How did we come to such an impasse of misapprehension between the sexes? First up in the docket for crimes against romance and real human feeling is our culture. Forty years of erotomania have wrecked relations between men and women. Oh, the old dreams remain: Many young men still desire a woman they can love, protect, and idealize, and, believe it or not, many young women, whatever they may say in public, still dream of a knight on a white horse who will adore them. Yet the reality is that many 20-something women either become promiscuous or, more commonly, believe themselves superior to men in all ways, while young men have grown cruder, more boorish, and less interested in matrimony. Both sexes of the Millennial generation were raised in a swamp of venery, a bog miasmatic with obscene TV programs and films, Facebook revelations, and internet pornography. Just this evening, for example, while on the machine at the Y, undergoing my usual 45 minutes of pain and perspiration, I was flipping through the aforesaid Vanity Fair, which I’d plucked from the magazine rack, when I came across photos of a naked woman, Kate Moss, who is apparently some hotshot—that is word play, my boy—in the fashion world. There she was, naked as the day she was born, though considerably enlarged, and there I was, trapped into staring at her like some dirty old man. Other impressions from that magazine included dozens of advertisements featuring voluptuous women and articles in which everyone from Elmore Leonard to Ian McKellen happily discussed their sex lives. Does anyone else but me find such revelation ridiculous? Has discretion become as dead as honor?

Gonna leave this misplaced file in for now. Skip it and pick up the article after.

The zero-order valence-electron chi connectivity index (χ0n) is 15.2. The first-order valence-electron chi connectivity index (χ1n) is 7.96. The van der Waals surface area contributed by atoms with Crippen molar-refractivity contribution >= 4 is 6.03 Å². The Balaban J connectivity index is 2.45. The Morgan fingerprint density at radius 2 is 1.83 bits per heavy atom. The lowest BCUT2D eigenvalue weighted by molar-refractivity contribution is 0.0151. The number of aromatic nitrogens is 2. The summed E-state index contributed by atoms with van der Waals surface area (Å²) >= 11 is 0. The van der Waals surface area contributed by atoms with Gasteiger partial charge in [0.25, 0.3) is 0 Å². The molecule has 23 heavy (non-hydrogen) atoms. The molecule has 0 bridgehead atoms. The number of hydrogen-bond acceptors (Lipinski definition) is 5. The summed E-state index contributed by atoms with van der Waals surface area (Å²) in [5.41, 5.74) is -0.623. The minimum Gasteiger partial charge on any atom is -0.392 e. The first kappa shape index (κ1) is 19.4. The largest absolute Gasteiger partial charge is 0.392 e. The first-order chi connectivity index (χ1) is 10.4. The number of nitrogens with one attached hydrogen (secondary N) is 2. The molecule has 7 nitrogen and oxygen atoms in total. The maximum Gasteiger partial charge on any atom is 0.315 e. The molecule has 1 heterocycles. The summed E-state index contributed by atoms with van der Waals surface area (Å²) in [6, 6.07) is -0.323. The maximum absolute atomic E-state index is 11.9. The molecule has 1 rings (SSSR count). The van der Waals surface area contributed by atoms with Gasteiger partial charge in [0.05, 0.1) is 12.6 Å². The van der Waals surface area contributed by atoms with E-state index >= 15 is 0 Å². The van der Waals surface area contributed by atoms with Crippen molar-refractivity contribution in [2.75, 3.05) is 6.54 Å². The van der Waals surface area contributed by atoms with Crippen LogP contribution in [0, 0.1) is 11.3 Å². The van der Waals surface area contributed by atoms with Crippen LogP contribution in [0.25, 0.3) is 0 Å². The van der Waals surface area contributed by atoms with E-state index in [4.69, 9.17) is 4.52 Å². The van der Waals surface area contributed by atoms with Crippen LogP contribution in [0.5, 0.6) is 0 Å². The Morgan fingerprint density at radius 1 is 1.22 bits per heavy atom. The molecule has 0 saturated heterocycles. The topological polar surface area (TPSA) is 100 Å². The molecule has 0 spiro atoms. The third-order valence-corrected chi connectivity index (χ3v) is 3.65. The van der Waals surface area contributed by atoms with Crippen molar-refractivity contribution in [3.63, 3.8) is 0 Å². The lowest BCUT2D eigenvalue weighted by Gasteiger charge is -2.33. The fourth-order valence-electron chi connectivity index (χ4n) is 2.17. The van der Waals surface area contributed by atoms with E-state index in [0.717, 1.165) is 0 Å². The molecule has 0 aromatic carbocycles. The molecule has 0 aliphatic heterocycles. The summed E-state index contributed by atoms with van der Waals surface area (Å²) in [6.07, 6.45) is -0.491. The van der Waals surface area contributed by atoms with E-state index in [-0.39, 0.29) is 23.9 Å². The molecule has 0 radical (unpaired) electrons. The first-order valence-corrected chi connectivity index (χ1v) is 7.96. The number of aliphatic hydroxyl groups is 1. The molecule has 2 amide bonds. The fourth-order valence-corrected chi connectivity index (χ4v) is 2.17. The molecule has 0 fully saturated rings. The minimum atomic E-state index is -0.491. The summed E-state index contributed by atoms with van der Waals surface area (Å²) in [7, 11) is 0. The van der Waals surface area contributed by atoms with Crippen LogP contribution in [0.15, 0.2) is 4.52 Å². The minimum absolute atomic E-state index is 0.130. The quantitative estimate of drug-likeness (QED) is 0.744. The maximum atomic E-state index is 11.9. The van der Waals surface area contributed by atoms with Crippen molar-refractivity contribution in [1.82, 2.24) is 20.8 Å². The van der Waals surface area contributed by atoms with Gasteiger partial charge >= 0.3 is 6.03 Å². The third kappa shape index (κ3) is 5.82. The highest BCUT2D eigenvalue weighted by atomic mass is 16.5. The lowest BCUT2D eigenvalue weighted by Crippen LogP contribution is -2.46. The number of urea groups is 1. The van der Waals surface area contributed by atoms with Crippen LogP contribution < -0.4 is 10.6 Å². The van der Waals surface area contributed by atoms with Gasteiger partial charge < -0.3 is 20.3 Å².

Hand in hand with this destruction of romance goes the destruction of manners. When dating, men and women scarcely know how to behave around each other. Recently the mother of two teenaged girls told me that boys don’t know how to treat girls anymore. They weren’t trained at home to respect females, she said. I agreed with her, but I then asked what instructions she had relayed to her daughters regarding the treatment of men. She goggled, then replied that the thought had never occurred to her. For years, you see, mothers have neglected teaching their daughters about men, except in the negative sense of avoiding sex, which is undoubtedly one reason why women from their 20’s onward must resort to self-help books like The Rules to figure out how to date or to enter into relationships.
Both sexes require lessons in basic etiquette. If you want to see the magic of punctilio at work when dealing with the opposite sex, watch the film Kate and Leopold. Leopold, a time traveler from the 19th century to the present, rises when a woman enters the room, strives to protect female virtue from thieves and philanderers, and knows the romantic power of a rooftop dinner party for two. Like other men of his class and time, Leopold understands the language of courtesy, grace, and romance.
You touch on another problem when you write of failed communications, of misunderstandings. You tell me you “don’t understand women.” My dear nephew, welcome to the club. Even Sigmund Freud, the shrink of shrinks, asked with great perplexity, “What do women want?” (He also theorized that women had “penis envy,” a statement which, if delivered in public today, would bring out a bevy of knife-wielding feminists eager to prove his point.)
The emphasis on communication and understanding between the sexes these days is, as your Hibernian ancestors might have put it, a wheelbarrow load of dung. This constant insistence on “understanding” the opposite sex stems from the times in which we live, an age which regards the human person, body and soul, as a box of goods to be pried open and categorized rather than as a mystery to be treasured and slowly explored.